The Rise of YouTubers: From Early Days to Micro-Celebrities and Influencers!
A YouTuber, also known as a YouTube content creator, is a type of videographer or entertainer who creates videos for the video-sharing website YouTube, sometimes supported by a network. Some YouTubers also have corporate sponsors who pay for product placements in their clips or produce online videos. These individuals who create content on YouTube are often called “influencers.”
The Origins of YouTubers and YouTube’s Early Days:
The term “YouTuber” refers to a person or persons whose main or sole platform is a YouTube channel, which is their personal page on the video-sharing platform for sharing YouTube videos.
On February 14, 2005, the internet domain name “www.youtube.com” was activated by Chad Hurley, Steve Chen, and Jawed Karim when they were working for PayPal. The first YouTube channel, “Jawed,” was created by one of the co-founders on April 23, 2005, at PDT (April 24, 2005, UTC). He uploaded the first YouTube video, a short vlog clip of him at the zoo, on the same day. In October 2005, YouTube presented the ability to subscribe to YouTube channels.
The Evolution of YouTube’s Relationship with Talent and the Introduction of the Partner Program:
The New York Times claims that by 2006, the majority of YouTube videos were focused on various talents, featuring backflip stunts, lip-syncing, and people uploading clips of their skills, such as clips from Saturday Night Live. By June 2006, established Hollywood and music industry firms began establishing formal commercial relationships with “homegrown” YouTube talent – first with comedian blogger Brookers (through Carson Daly), then singer Justin Bieber (through Usher), and finally physician-political-satirist Bassem Youssef
In 2007, YouTube launched its “Partner Program,” an advertising revenue-sharing system that allowed YouTubers to earn a percentage of the ad revenue from their content.
Impact on Society:
In July 2019, PewDiePie was the most subscribed person on the platform. According to multiple studies, YouTubers have become an important source of information and entertainment for both millenniums and generations. Influential YouTubers are often described as micro-celebrities. Since YouTube is imagined as a vast social media video platform, micro-celebrities do not fit within established celebrity culture and commercial systems, but instead, appear self-governed and autonomous. This presence, however, has resulted in YouTubers being seen as more trustworthy and authentic, and also inspired a direct relationship between the artists and the audience using the medium of YouTube.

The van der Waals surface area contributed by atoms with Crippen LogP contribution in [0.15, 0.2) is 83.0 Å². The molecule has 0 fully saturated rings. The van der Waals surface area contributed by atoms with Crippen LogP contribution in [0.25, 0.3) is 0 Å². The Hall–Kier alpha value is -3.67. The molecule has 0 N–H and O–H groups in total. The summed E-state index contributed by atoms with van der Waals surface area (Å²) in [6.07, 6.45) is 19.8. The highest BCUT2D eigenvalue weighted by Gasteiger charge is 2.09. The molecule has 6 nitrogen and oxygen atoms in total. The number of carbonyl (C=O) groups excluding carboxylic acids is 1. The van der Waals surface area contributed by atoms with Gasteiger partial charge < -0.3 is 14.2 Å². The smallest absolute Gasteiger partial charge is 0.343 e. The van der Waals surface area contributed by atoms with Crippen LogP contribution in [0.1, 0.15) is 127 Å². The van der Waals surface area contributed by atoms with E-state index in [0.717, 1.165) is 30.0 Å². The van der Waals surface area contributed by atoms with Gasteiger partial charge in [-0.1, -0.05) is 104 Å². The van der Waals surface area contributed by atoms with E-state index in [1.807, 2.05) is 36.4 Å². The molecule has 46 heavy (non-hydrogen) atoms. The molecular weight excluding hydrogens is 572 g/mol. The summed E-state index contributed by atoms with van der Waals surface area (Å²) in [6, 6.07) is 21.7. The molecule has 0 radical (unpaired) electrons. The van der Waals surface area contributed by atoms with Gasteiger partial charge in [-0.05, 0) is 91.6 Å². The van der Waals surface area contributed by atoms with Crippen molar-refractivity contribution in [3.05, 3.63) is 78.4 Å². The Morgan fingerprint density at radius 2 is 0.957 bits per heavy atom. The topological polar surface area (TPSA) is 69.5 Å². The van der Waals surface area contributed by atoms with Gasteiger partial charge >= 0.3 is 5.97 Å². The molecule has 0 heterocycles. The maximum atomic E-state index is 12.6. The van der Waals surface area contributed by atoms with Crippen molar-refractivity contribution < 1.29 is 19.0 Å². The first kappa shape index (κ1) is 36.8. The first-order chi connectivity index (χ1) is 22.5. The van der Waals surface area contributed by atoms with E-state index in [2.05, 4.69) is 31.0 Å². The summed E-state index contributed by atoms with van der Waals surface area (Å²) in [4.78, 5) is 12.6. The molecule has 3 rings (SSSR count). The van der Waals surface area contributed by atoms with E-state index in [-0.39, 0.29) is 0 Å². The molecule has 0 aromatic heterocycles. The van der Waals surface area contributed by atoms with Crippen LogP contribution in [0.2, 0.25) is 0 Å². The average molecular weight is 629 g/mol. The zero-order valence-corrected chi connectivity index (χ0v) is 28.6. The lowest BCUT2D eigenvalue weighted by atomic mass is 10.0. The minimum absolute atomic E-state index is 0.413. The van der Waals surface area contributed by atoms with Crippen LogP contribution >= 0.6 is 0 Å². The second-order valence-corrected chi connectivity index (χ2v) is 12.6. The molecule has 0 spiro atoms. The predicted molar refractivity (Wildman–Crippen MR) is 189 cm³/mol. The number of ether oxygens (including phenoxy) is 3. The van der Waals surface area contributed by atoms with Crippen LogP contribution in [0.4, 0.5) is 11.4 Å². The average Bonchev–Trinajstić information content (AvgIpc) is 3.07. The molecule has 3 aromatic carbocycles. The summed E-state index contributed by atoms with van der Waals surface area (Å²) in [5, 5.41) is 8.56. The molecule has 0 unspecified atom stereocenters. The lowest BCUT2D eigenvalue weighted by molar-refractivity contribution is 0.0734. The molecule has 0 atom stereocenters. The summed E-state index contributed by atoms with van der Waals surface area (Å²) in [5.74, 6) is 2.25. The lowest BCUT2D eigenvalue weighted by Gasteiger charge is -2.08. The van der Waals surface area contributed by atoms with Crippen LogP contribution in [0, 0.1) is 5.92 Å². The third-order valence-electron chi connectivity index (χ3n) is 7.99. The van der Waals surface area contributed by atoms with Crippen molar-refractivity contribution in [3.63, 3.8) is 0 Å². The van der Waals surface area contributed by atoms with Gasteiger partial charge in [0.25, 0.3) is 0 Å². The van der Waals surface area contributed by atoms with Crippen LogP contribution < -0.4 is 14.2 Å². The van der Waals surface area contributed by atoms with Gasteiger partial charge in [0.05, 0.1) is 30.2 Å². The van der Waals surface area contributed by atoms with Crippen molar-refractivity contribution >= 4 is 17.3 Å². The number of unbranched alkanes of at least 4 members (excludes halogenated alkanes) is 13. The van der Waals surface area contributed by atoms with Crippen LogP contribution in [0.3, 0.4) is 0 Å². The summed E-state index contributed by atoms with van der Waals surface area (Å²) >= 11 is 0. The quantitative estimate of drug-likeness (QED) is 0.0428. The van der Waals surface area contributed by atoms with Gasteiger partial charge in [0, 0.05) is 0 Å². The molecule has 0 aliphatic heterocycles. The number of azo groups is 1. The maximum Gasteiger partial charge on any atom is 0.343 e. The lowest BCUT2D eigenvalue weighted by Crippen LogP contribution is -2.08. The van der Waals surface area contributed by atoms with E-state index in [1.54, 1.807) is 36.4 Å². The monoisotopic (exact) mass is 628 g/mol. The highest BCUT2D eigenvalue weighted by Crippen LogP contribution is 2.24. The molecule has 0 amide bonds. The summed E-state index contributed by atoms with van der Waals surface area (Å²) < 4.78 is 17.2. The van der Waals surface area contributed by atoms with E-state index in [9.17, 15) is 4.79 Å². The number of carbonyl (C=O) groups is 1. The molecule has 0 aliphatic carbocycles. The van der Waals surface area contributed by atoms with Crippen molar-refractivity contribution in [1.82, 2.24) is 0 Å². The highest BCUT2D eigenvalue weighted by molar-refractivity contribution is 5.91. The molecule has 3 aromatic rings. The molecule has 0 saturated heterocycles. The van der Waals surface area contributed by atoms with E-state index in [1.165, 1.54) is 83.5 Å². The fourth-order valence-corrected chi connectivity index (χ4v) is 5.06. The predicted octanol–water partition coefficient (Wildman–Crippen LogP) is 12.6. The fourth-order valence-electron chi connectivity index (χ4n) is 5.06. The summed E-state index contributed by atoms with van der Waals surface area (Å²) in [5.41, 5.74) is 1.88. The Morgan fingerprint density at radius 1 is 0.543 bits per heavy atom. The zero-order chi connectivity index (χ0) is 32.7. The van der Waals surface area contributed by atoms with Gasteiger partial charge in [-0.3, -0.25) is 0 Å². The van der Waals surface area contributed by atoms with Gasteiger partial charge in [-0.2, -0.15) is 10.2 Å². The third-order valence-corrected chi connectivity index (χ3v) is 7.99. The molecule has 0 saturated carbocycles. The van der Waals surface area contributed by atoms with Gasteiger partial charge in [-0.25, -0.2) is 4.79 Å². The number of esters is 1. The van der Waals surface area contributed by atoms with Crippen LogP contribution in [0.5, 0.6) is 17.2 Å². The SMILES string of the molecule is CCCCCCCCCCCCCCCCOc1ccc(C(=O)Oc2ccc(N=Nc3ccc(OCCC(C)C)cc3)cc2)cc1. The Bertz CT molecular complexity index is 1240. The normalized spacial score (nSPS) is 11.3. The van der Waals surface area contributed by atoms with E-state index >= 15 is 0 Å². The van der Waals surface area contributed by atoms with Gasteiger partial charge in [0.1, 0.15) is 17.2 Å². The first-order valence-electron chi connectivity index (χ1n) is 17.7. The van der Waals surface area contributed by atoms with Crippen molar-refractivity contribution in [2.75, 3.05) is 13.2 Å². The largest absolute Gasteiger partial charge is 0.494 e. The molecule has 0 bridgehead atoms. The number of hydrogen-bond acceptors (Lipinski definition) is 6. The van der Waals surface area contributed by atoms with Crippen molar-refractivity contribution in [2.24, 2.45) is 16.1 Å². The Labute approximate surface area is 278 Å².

These micro-celebrities often engage in conversation with their viewers, which gives a more personalized perspective. Content creators on YouTube create a variety of content, including vlogs, educational, how-to, informative videos, and much more.
The Growing Influence of YouTube Personalities: Survey Results and Scientific Studies:
In a survey conducted by the University of Southern California in 2014 among the 13-18 age group in the United States, it was said that if 10 YouTube personalities or 10 traditional celebrities were compared for their influence, YouTube personalities took the top five spots, with Smosh ranking the most influential. When the survey was repeated in 2015, the top six YouTubers were ranked, with KSI being placed as the most influential.
Several prominent YouTubers and their influence, such as Zoella and PewDiePie, have been the subject of scientific studies. Due to the level of influence, Robert Hovden argued for the creation of a new index similar to the G-index and H-index to assess the output and influence of an individual.
How YouTubers Earn Money and Become Successful:
YouTubers can earn money through Google AdSense. Additionally, they can supplement their income through affiliate links, merchandise, and third-party subscriptions like Patreon. Popular channels have attracted corporate sponsors who pay to be featured in their videos. In 2018, Walmart and Nordstrom, among others, looked for YouTube stars to collaborate with them as influencers.
In 2015, NME declared that “Blogging has become big business.” Forbes reported in 2015 that Felix Kjellberg, known on YouTube as PewDiePie, made $12 million in 2014, surpassing some popular actors like Cameron Diaz or Gwyneth Paltrow. In addition, YouTube stars have crossed over to other media platforms, including late-night television like Canadian YouTuber Lilly Singh, who hosts her own talk show, A Little Late with Lilly Singh, on NBC.
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